Mine occupiers claim police harassed them

FILE PHOTO: Police maintain law and order during an awareness programme at one of the se lements at Gold Ridge. PHOTO SUPPLIED
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LEADERS of Verahurua and Kokori Communities in Gold Ridge, Central Guadalcanal, claimed they were intimidated and harassed by the Royal Solomon Islands Police Force.

In a letter sent to RSIPF Commissioner Mostyn Mangau on Monday this week they informed the conduct of members of police sent purportedly to keep law and order while “an unlawful forced eviction of settlers is being conducted by Gold Ridge Mining Limited”.

“Condition for us to move out of the Mining Lease Area was agreed to with the previous owners of the mine,” the community leaders wrote in the letter.

“We expect the new owners to respect the existing agreements and will not vacate our settlements without the new owners agreeing to consider what was previously agreed to with previous owners,” they added.

Australia’s Santa Barbara last operated Gold Ridge but left in 2014 after its operation was affected by flash floods.

It sold the mine to landowners for $500.

Currently the landowners registered under Goldridge Community Investments Ltd (GCIL) are partnering with Australian-based Chinese company AXF and China’s Wanguo Mining International.

The landowners requested the Police Commissioner to investigate allegations that members of the force had been involved in the dismantling and burning down of dwellings during the eviction exercise and further refrain from sending officers without proper authorization and supervision.

However, Chairman of GCIL, Walton Naezon said the allegation was not true because they gave them eviction notices and held talks with them before carrying out the exercise.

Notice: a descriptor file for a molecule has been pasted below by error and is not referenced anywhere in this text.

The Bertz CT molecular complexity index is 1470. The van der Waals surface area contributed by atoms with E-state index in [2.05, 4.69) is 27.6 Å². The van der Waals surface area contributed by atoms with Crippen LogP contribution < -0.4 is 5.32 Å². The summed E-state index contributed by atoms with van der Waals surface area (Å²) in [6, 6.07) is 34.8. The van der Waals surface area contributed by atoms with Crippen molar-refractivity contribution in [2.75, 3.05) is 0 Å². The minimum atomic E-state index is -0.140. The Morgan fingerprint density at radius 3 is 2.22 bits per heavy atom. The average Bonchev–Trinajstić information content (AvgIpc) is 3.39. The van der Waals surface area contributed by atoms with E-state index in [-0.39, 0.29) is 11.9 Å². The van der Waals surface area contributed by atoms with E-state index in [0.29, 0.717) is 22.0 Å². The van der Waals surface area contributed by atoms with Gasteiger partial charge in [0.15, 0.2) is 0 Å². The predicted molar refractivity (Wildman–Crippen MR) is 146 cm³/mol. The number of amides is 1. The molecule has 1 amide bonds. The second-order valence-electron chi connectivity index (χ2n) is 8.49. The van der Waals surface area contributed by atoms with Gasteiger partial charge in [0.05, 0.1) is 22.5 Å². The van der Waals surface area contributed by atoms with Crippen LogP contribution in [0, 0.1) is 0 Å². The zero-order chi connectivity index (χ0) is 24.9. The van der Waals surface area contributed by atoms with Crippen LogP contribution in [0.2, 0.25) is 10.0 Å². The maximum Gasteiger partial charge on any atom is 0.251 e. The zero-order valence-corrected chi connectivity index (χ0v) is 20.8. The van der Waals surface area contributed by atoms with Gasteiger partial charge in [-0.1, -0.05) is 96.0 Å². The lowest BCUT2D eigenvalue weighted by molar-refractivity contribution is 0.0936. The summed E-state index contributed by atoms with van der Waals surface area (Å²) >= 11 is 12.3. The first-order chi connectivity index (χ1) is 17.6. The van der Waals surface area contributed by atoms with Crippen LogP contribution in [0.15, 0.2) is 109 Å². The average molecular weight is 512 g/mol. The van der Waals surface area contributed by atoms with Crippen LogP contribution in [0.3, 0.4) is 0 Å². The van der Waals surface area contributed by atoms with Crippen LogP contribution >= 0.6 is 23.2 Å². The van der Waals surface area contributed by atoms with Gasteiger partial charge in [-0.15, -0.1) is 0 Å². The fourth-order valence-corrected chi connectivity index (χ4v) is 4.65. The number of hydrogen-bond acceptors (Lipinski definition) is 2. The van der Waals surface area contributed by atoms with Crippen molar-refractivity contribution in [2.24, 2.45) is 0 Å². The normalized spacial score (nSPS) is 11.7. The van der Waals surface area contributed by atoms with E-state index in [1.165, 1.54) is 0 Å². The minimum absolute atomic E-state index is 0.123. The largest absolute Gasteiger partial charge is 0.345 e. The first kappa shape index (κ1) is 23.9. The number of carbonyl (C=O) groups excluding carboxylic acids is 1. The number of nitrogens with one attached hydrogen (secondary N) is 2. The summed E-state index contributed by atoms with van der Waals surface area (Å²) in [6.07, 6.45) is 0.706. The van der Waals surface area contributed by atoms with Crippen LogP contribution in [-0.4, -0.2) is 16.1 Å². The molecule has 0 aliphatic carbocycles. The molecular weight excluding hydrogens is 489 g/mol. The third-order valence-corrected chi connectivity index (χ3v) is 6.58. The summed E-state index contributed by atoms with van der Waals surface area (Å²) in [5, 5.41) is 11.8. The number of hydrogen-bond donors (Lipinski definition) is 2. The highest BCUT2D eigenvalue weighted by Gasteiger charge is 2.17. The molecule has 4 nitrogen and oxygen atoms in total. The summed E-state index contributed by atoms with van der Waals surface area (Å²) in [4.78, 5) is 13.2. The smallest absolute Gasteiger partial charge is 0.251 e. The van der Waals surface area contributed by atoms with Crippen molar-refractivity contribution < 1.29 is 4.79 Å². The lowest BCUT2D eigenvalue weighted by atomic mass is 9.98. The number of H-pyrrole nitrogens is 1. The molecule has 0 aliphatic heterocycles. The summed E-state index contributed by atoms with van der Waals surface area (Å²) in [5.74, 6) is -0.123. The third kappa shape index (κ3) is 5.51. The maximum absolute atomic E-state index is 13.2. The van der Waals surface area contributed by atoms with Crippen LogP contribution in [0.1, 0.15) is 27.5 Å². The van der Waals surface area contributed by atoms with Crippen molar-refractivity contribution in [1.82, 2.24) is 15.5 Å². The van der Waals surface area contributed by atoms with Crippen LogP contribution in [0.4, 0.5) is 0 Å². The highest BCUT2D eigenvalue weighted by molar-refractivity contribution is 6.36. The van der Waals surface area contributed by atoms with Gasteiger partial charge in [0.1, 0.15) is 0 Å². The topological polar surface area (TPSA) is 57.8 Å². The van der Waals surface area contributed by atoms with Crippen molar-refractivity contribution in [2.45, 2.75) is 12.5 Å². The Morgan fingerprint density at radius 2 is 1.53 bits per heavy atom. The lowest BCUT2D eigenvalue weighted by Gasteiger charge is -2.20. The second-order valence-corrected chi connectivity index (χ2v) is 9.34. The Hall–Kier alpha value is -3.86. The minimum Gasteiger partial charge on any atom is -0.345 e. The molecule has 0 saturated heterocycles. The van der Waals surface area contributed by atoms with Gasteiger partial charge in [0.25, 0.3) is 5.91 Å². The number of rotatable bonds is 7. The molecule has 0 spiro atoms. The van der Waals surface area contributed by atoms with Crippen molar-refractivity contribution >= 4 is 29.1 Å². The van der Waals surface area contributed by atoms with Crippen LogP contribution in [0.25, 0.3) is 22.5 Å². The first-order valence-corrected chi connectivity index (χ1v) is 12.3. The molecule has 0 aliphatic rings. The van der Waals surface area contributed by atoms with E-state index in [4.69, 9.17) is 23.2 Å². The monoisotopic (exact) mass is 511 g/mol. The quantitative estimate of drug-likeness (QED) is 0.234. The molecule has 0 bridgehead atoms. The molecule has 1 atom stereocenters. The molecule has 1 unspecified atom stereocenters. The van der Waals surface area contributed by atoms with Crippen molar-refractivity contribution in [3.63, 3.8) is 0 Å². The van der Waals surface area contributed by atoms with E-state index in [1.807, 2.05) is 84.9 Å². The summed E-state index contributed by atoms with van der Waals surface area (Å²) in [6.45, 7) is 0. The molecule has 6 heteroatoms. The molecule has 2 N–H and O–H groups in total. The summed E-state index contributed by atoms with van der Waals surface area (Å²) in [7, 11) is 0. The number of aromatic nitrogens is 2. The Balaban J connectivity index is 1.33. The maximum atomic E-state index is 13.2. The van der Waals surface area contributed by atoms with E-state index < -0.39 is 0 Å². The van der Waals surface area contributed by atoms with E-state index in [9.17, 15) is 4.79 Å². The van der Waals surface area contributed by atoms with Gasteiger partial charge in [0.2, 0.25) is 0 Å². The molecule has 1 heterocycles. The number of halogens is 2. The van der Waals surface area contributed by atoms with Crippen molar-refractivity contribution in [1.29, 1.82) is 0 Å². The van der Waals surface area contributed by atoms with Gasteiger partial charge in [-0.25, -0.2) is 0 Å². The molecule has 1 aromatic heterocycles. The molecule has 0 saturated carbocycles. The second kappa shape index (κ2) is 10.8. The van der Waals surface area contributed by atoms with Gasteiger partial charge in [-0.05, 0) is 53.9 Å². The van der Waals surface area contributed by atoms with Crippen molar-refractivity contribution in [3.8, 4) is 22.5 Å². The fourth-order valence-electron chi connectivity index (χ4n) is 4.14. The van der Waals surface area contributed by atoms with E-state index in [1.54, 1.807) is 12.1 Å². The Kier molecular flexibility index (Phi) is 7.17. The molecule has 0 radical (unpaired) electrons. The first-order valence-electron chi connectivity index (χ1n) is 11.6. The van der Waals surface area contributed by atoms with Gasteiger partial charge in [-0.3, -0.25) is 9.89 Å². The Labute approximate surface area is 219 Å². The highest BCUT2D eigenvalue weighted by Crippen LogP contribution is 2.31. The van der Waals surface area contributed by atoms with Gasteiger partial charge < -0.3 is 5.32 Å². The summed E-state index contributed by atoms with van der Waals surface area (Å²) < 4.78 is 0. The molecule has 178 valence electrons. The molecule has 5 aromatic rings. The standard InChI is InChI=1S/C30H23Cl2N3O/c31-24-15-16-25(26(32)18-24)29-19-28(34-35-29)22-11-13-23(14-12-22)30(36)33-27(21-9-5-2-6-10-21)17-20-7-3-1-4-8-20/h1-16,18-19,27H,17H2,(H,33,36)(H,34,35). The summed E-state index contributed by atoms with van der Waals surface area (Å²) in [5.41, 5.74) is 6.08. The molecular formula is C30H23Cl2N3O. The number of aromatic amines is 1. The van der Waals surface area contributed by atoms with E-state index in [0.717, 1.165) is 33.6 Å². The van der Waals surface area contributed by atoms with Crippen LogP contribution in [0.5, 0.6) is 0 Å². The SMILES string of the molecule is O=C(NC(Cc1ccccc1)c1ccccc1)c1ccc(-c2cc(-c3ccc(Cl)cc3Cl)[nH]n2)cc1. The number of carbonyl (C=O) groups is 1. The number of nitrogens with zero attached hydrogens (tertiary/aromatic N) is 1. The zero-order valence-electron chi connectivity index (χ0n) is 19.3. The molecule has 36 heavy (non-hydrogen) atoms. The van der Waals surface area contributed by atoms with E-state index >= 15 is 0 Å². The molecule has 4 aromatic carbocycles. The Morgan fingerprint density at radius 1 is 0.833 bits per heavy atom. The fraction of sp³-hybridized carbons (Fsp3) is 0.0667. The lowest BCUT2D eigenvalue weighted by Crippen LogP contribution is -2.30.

Naezon said they removed people living around pit 1 and pit 2 of the mine site.

He said next week they will remove people living around pit 3 and pit 4.

Furthermore, Naezon said most of the people are not original landowners but those that relocated from Lunga to the mine site after the ethnic tension in 2001.

In another letter, the landowners claimed they have outstanding issues with former owner St Barbara before it left.

They want the new owners to settle the claims before they can move out of the mining lease area.

Some of the claims including building schools, clinic, water supply, renovation of houses and supply of gardening tools etc.

Furthermore, the Chief of Verahura also asked the government to secure Tataona customary land for new resettlement away from the mining lease area.

They want the company to prepare $10,000 for the potters of each family; payoff their properties; set aside package for youths; build houses for newly wed and etc.

The Kokori want the company to complete last trance of $700,000 before they leave.

Naezon said some of the demands are part of the agreement which the company will honor.

He said building school, clinic, water supply and others are part of the medium- and long-term plan of the company.

Naezon encouraged people who are not happy to fill up the grievance form at the boom gate so he can deal with their issues.